The Art of Gracious Networking: Part 2

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The Art of Gracious Networking: Part 2

Respect

Here’s a little secret I’ve learned through networking over the years: It’s not what you say, it’s how you behave.

As marketers, we often talk about branding. That could mean a company’s image or an individual’s personal brand.

When I think of my personal brand, I consider the impression I create when I’m trying to make connections. I try to be gracious because I’ve always valued good manners, and I believe graciousness comes from being engaged and being interested.

But it’s not always easy to engage.

Some days, I’m super excited about the event. On others, I’d rather go home and not talk at all. But you know what? I go anyway, because I promised myself I would attend one or more networking events every week.

So how can I be gracious when I may not feel like talking? I use the principle of engagement to get me started.

I’ll position myself to be a part of a conversation or group, and then I find something interesting about the person or group. If I hear something that piques my interest, that I can relate to, I’ll Iatch on. And that takes me to the next point and so on. I’ll soon find myself immersed in conversation and enjoying myself. It’s the starting that matters, the rest seems to flow out of that.

This is not me putting on an act. Au contraire! In fact, I often find that I forget about myself when I start talking to other people. I’ll learn about them and share a little about me, and invariably, my mood changes for the better. It what the neuro-scientists have discovered. Our brains light up when we’re trying and learning new things–even when it feels uncomfortable at first.

In my reading, I’ve seen that I’m not alone in my approach to networking by being thoughtful with how I conduct myself. Here are a few other gracious networking tips I found across the Web to consider at your next event:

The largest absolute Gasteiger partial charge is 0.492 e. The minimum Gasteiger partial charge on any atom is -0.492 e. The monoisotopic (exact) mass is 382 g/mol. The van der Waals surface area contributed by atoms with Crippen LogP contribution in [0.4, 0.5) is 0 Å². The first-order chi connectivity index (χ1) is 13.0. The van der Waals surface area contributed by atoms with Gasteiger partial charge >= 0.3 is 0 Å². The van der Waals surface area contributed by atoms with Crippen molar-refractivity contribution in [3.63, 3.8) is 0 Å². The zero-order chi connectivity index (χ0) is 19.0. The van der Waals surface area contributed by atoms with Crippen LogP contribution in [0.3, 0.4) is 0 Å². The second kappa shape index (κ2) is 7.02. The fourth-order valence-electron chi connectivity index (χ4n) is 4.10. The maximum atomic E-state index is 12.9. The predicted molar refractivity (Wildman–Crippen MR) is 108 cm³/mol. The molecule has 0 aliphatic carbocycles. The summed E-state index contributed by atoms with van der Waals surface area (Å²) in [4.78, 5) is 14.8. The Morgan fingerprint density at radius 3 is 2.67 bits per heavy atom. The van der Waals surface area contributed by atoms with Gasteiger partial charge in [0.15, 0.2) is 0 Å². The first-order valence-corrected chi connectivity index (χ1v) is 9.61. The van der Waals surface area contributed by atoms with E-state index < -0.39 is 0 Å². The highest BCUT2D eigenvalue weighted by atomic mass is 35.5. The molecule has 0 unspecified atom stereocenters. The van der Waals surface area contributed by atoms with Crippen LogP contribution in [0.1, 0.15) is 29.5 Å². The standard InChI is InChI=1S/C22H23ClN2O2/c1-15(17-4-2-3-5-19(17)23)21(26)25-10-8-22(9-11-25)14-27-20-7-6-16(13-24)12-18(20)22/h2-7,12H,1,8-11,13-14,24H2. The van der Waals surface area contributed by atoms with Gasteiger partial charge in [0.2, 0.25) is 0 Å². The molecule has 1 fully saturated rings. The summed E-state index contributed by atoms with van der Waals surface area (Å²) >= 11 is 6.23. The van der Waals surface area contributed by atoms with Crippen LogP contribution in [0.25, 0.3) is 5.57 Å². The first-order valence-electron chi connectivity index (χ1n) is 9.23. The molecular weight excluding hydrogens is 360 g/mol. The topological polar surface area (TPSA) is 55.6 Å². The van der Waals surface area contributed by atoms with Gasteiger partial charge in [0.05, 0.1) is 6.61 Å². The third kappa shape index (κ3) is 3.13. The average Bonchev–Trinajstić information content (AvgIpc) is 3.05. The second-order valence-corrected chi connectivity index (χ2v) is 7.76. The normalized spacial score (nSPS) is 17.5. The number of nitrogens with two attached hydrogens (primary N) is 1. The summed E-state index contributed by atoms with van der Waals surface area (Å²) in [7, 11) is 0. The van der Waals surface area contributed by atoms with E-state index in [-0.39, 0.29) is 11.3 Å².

1. You behavior shapes your brand. It was great to see what Debra Wheatman had to say about networking and your brand in a blog for Glassdoor.

“Your actions are a direct reflection of who you are,” Wheatman wrote. “They are your brand. Good manners establish a positive impression in the minds of others. Perception IS reality. Poor etiquette can and will reflect negatively upon your image.

To paraphrase a quote, people will remember not what you said, but how you made them feel. Good manners are a clear way of making others feel that they matter.

2. Muster your mustard. We’ve all had networking fatigue. Sometimes you just want to hang out at home. But as networking guru Gail Tolstoi-Miller told Glassdoor, it doesn’t matter if it’s your umpteenth networking event that week, you still need to carry yourself with poise and enthusiasm.

“Leave your problems at home,” she said. You’ll have a chance to make a memorable first impression, and you don’t know where it will lead. Use it wisely.

3. Show what you can do, but don’t press. When you’re at a networking event, it’s perfectly reasonable to tell people what services your company offers and how that may help them. But there’s certain tact you must take at any event. Yo don’t want to sound like someone who is more interested in cashing in on a sale than creating connections. You show people how you feel about them by how you treat them. Think about how you’d like to be treated.

“If you tell me that you’re an investment banker, a financial planner, or even a mechanic, I know what you do,” Richie Frieman, the Modern Manners Guy, wrote in a blog post. “And if I am looking for that, you will probably get my business if you are just a normal person and not trying to force your brochure down my throat.”